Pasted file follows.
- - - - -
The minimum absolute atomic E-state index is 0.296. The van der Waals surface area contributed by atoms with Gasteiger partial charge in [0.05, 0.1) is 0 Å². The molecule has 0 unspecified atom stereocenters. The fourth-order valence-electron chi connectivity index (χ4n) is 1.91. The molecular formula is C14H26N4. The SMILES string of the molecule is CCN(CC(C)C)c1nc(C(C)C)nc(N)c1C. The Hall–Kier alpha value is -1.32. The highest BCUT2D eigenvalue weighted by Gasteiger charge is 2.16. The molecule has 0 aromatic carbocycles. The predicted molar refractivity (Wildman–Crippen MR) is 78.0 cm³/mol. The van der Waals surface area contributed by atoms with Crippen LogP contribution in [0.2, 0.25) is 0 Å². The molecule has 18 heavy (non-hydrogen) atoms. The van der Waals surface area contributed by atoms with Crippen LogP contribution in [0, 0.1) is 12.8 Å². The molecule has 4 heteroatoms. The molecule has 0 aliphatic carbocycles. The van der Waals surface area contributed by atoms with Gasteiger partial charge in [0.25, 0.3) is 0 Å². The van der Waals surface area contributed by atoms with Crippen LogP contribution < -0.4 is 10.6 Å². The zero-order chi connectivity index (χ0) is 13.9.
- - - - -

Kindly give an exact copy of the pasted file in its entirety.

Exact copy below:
The minimum absolute atomic E-state index is 0.296. The van der Waals surface area contributed by atoms with Gasteiger partial charge in [0.05, 0.1) is 0 Å². The molecule has 0 unspecified atom stereocenters. The fourth-order valence-electron chi connectivity index (χ4n) is 1.91. The molecular formula is C14H26N4. The SMILES string of the molecule is CCN(CC(C)C)c1nc(C(C)C)nc(N)c1C. The Hall–Kier alpha value is -1.32. The highest BCUT2D eigenvalue weighted by Gasteiger charge is 2.16. The molecule has 0 aromatic carbocycles. The predicted molar refractivity (Wildman–Crippen MR) is 78.0 cm³/mol. The van der Waals surface area contributed by atoms with Crippen LogP contribution in [0.2, 0.25) is 0 Å². The molecule has 18 heavy (non-hydrogen) atoms. The van der Waals surface area contributed by atoms with Crippen LogP contribution in [0, 0.1) is 12.8 Å². The molecule has 4 heteroatoms. The molecule has 0 aliphatic carbocycles. The van der Waals surface area contributed by atoms with Gasteiger partial charge in [0.25, 0.3) is 0 Å². The van der Waals surface area contributed by atoms with Crippen LogP contribution < -0.4 is 10.6 Å². The zero-order chi connectivity index (χ0) is 13.9.